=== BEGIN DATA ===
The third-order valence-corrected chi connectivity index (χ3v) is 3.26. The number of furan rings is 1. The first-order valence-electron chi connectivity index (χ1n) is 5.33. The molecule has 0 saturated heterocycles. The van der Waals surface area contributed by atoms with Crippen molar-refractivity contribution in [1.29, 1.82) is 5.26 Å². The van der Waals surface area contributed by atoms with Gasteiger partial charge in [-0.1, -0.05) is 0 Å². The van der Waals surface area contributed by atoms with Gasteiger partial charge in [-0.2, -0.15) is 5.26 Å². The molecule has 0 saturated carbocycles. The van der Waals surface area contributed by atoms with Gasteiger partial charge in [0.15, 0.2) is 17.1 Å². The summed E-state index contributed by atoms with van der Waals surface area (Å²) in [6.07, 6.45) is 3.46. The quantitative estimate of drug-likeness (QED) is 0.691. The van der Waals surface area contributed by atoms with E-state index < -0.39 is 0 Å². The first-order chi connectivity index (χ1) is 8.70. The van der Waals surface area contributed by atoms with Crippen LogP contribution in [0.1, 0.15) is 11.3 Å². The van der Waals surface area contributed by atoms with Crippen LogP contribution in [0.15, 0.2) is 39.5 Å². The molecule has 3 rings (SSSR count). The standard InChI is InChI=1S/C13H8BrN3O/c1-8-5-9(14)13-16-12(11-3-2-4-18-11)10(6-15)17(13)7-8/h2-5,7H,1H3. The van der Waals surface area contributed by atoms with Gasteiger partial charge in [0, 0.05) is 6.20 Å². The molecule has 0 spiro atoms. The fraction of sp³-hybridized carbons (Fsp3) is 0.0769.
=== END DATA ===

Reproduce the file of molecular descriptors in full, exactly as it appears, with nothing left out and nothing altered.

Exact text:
The third-order valence-corrected chi connectivity index (χ3v) is 3.26. The number of furan rings is 1. The first-order valence-electron chi connectivity index (χ1n) is 5.33. The molecule has 0 saturated heterocycles. The van der Waals surface area contributed by atoms with Crippen molar-refractivity contribution in [1.29, 1.82) is 5.26 Å². The van der Waals surface area contributed by atoms with Gasteiger partial charge in [-0.1, -0.05) is 0 Å². The van der Waals surface area contributed by atoms with Gasteiger partial charge in [-0.2, -0.15) is 5.26 Å². The molecule has 0 saturated carbocycles. The van der Waals surface area contributed by atoms with Gasteiger partial charge in [0.15, 0.2) is 17.1 Å². The summed E-state index contributed by atoms with van der Waals surface area (Å²) in [6.07, 6.45) is 3.46. The quantitative estimate of drug-likeness (QED) is 0.691. The van der Waals surface area contributed by atoms with E-state index < -0.39 is 0 Å². The first-order chi connectivity index (χ1) is 8.70. The van der Waals surface area contributed by atoms with Crippen LogP contribution in [0.1, 0.15) is 11.3 Å². The van der Waals surface area contributed by atoms with Crippen LogP contribution in [0.15, 0.2) is 39.5 Å². The molecule has 3 rings (SSSR count). The standard InChI is InChI=1S/C13H8BrN3O/c1-8-5-9(14)13-16-12(11-3-2-4-18-11)10(6-15)17(13)7-8/h2-5,7H,1H3. The van der Waals surface area contributed by atoms with Gasteiger partial charge in [0, 0.05) is 6.20 Å². The molecule has 0 spiro atoms. The fraction of sp³-hybridized carbons (Fsp3) is 0.0769.